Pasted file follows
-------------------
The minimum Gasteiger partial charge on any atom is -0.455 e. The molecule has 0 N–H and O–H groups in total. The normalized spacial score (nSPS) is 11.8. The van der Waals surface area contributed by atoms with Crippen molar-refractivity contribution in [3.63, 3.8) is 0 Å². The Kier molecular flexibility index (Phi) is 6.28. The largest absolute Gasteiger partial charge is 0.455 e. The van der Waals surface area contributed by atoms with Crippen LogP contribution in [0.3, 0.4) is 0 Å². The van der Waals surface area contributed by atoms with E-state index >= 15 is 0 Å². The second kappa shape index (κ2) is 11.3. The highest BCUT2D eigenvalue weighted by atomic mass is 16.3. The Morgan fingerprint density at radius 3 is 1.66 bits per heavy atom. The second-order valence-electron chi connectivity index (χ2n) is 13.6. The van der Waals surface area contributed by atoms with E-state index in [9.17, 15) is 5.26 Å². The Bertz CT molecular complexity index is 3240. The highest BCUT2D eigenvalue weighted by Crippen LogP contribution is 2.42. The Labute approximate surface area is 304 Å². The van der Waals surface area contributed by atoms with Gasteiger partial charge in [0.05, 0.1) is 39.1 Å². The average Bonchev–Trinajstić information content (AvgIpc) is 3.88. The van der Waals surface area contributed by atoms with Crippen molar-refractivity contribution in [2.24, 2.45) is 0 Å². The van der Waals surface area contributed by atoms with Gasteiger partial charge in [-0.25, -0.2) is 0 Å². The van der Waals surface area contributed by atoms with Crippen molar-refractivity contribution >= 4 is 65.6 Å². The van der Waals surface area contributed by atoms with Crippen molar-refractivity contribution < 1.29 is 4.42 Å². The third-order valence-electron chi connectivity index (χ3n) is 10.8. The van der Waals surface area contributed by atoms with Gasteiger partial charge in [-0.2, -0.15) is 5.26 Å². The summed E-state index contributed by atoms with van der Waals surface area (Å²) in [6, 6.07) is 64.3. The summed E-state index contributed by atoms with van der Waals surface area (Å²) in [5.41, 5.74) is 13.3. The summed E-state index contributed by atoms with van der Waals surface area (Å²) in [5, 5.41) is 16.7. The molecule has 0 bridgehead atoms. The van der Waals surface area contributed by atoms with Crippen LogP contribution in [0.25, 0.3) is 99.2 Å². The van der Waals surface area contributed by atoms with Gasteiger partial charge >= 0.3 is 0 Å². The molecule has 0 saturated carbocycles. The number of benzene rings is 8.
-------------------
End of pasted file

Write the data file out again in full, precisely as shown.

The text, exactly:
The minimum Gasteiger partial charge on any atom is -0.455 e. The molecule has 0 N–H and O–H groups in total. The normalized spacial score (nSPS) is 11.8. The van der Waals surface area contributed by atoms with Crippen molar-refractivity contribution in [3.63, 3.8) is 0 Å². The Kier molecular flexibility index (Phi) is 6.28. The largest absolute Gasteiger partial charge is 0.455 e. The van der Waals surface area contributed by atoms with Crippen LogP contribution in [0.3, 0.4) is 0 Å². The van der Waals surface area contributed by atoms with E-state index >= 15 is 0 Å². The second kappa shape index (κ2) is 11.3. The highest BCUT2D eigenvalue weighted by atomic mass is 16.3. The Morgan fingerprint density at radius 3 is 1.66 bits per heavy atom. The second-order valence-electron chi connectivity index (χ2n) is 13.6. The van der Waals surface area contributed by atoms with E-state index in [9.17, 15) is 5.26 Å². The Bertz CT molecular complexity index is 3240. The highest BCUT2D eigenvalue weighted by Crippen LogP contribution is 2.42. The Labute approximate surface area is 304 Å². The van der Waals surface area contributed by atoms with Gasteiger partial charge in [0.05, 0.1) is 39.1 Å². The average Bonchev–Trinajstić information content (AvgIpc) is 3.88. The van der Waals surface area contributed by atoms with Crippen molar-refractivity contribution in [2.24, 2.45) is 0 Å². The van der Waals surface area contributed by atoms with Gasteiger partial charge in [-0.25, -0.2) is 0 Å². The van der Waals surface area contributed by atoms with Crippen molar-refractivity contribution >= 4 is 65.6 Å². The van der Waals surface area contributed by atoms with Crippen molar-refractivity contribution < 1.29 is 4.42 Å². The third-order valence-electron chi connectivity index (χ3n) is 10.8. The van der Waals surface area contributed by atoms with Gasteiger partial charge in [-0.2, -0.15) is 5.26 Å². The summed E-state index contributed by atoms with van der Waals surface area (Å²) in [6, 6.07) is 64.3. The summed E-state index contributed by atoms with van der Waals surface area (Å²) in [5.41, 5.74) is 13.3. The summed E-state index contributed by atoms with van der Waals surface area (Å²) in [5, 5.41) is 16.7. The molecule has 0 bridgehead atoms. The van der Waals surface area contributed by atoms with Crippen LogP contribution in [0.25, 0.3) is 99.2 Å². The van der Waals surface area contributed by atoms with Gasteiger partial charge >= 0.3 is 0 Å². The molecule has 0 saturated carbocycles. The number of benzene rings is 8.